HOUSTON – BP and Environmental Defense Fund (EDF) announced today a three-year strategic commitment to advance technologies and practices to reduce methane emissions from the global oil and gas supply chain.
The agreement enables joint collaboration on projects that test technologies and emerging strategies to continue to improve methane management. Working with universities and third-party experts, the initiative has the potential for broad applicability to help the entire oil and gas industry significantly reduce this potent greenhouse gas.
“BP is taking a leading role in addressing methane emissions, and this collaboration with EDF is another important step forward for us and for our industry,” said Bernard Looney, BP’s upstream chief executive. “We’ve made great progress driving down emissions across our own business, including meeting our industry-leading methane intensity target of 0.2 percent, but there is much more work to do and partnering with the committed and capable team at EDF will help us develop and share best practices.”
“BP’s commitment to push the next frontier of methane technology and practice is important to prove out solutions that oil and gas companies can use to accelerate emission reductions. The scale of the methane challenge is enormous, but so is the opportunity. Whether natural gas can play a constructive role in the energy transition depends on aggressive measures to reduce emissions that include methane,” said Fred Krupp, EDF president. “BP took such a step today.”
He added, “EDF and BP don’t agree on everything, but we’re finding common ground on methane. BP has shown early ambition to lead on methane technology. We hope to see more as BP delivers on its own methane goal and we work together to spread solutions industrywide.”
EDF will not receive any funding from BP, consistent with EDF’s strict policy prohibiting receipt of funds from energy companies and corporate collaborators. Rather, BP and EDF are working to identify third-party analytical and technological demonstration projects, and BP will assist with funding.
The collaboration will also facilitate industry dialogue about the best practices to monitor and reduce emissions. EDF will provide input on science, technology and policy. These areas of work build on BP’s methane reduction target; EDF’s extensive methane research, business analyses and other innovation projects; and both organizations’ participation in the Methane Guiding Principles, a multi-stakeholder initiative aimed at broad engagement to continually reduce emissions globally.
Key initiatives for the new methane collaborative focus on three areas in 2019:
BP grants up to $500,000 to a multi-stakeholder research initiative led by Colorado State University (CSU) that will improve the pathways to regulatory acceptance for emerging methane detection and quantification technologies. Advances such as drone-based methane monitoring and stationary continuous monitoring offer the potential to speed detection time, enabling more emissions to be found and fixed with enhanced efficiency. But to be accepted by regulators, innovations must be rigorously demonstrated as environmentally effective compared to traditional approaches. Developing a robust analytical model in addition to protocols for rigorous, independent field-testing are key milestones for this year. BP’s financial and technical support builds on EDF’s policy and scientific contributions.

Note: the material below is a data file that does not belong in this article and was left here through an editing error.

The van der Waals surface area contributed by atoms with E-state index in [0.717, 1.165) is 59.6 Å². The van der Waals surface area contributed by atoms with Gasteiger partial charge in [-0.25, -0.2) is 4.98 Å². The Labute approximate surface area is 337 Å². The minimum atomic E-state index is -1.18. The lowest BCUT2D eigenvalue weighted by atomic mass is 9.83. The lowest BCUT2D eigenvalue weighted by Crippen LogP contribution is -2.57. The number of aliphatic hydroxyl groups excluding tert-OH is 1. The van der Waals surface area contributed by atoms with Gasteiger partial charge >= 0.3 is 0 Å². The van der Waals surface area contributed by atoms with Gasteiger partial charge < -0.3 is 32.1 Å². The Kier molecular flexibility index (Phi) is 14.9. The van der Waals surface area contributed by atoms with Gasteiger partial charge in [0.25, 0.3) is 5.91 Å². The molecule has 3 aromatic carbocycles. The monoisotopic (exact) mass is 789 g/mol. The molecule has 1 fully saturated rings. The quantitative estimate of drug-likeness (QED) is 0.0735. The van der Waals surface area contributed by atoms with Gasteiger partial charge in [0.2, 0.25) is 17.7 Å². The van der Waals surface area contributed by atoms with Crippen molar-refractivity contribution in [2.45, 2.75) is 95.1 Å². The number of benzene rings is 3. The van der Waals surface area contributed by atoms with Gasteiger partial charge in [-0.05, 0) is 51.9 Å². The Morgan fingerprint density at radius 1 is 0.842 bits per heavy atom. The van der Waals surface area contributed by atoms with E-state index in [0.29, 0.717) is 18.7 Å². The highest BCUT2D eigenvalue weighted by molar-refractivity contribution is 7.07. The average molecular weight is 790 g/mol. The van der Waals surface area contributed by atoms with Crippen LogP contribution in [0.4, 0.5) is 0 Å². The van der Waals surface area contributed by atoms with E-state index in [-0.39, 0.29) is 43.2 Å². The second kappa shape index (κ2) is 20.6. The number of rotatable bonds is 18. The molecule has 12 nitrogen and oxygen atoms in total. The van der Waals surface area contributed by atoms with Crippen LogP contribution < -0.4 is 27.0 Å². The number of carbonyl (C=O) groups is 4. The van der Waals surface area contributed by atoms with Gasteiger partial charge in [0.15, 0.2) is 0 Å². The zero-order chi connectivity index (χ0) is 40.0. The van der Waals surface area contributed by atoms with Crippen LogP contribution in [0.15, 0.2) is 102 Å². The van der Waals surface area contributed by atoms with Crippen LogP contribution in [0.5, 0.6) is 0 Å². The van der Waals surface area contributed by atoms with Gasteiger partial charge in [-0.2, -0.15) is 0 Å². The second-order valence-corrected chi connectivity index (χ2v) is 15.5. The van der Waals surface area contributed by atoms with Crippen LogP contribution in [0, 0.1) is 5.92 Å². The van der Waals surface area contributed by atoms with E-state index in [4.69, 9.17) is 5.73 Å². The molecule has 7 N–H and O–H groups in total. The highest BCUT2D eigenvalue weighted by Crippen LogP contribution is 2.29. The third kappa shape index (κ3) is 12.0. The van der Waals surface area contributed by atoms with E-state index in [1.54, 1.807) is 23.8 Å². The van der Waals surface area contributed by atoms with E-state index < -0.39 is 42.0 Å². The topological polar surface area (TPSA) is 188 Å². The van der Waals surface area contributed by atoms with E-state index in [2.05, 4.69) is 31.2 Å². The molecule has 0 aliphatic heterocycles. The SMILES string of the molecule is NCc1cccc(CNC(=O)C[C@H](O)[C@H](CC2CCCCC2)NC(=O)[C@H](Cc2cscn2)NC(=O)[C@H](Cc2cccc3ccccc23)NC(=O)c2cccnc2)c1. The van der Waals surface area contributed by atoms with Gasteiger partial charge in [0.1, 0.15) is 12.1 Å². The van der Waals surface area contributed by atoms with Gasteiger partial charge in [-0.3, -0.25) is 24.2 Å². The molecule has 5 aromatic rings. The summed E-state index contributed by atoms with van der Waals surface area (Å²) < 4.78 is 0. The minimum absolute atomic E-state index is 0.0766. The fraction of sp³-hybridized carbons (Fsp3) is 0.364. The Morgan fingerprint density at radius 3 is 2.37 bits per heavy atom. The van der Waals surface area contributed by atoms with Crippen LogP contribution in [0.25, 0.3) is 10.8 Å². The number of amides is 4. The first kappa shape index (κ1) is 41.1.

“CSU welcomes this support from BP and EDF for this critical research work, and this provides the necessary confidence and momentum for other stakeholders to contribute in a collaborative environment, in which the results and tools will benefit the wider industry,” said Dan Zimmerle, senior research associate for Colorado State University’s Energy Institute.
The digital revolution sweeping the oil and gas industry offers new opportunity to integrate methane management into operational excellence, as identified in EDF’s report, Fueling the Digital Methane Future, produced with Accenture Strategy. Technology solutions like machine learning, artificial intelligence and augmented reality can embed methane management into the digital transformation that companies like BP are implementing to adapt and compete in a changing landscape.
In 2019, EDF and BP will scope and announce a digitalization project for methane that will harness innovation that improves operations and reduces emissions. Results and key learnings will be publicized to maximize environmental and industry benefits.
BP and EDF will also jointly collaborate on projects aimed at increasing the understanding of joint ventures, identifying best practices and potential opportunities for reducing methane emissions in non-operated assets. A 2018 EDF report found that companies like BP can extend the impact of their methane reduction targets by supporting emissions reductions in joint venture projects with other oil and gas operators.
In 2019, BP and EDF will convene a workshop to learn about practices for emission reductions at non-operated assets and to identify potential opportunities to expand the coverage of methane efforts and commitments.
BP is a global producer of oil and gas with operations in 70 countries. BP has a larger economic footprint in the U.S. than in any other nation, and it has invested more than $100 billion here since 2005. BP employs about 14,000 people across the U.S. and supports more than 111,000 additional jobs through all its business activities. For more information on BP in America, visit www.bp.com/us.
Environmental Defense Fund (edf.org), a leading international nonprofit organization, creates transformational solutions to the most serious environmental problems. EDF links science, economics, law, and innovative private-sector partnerships. Connect with us on Twitter, Facebook, and our Energy Exchange blog.
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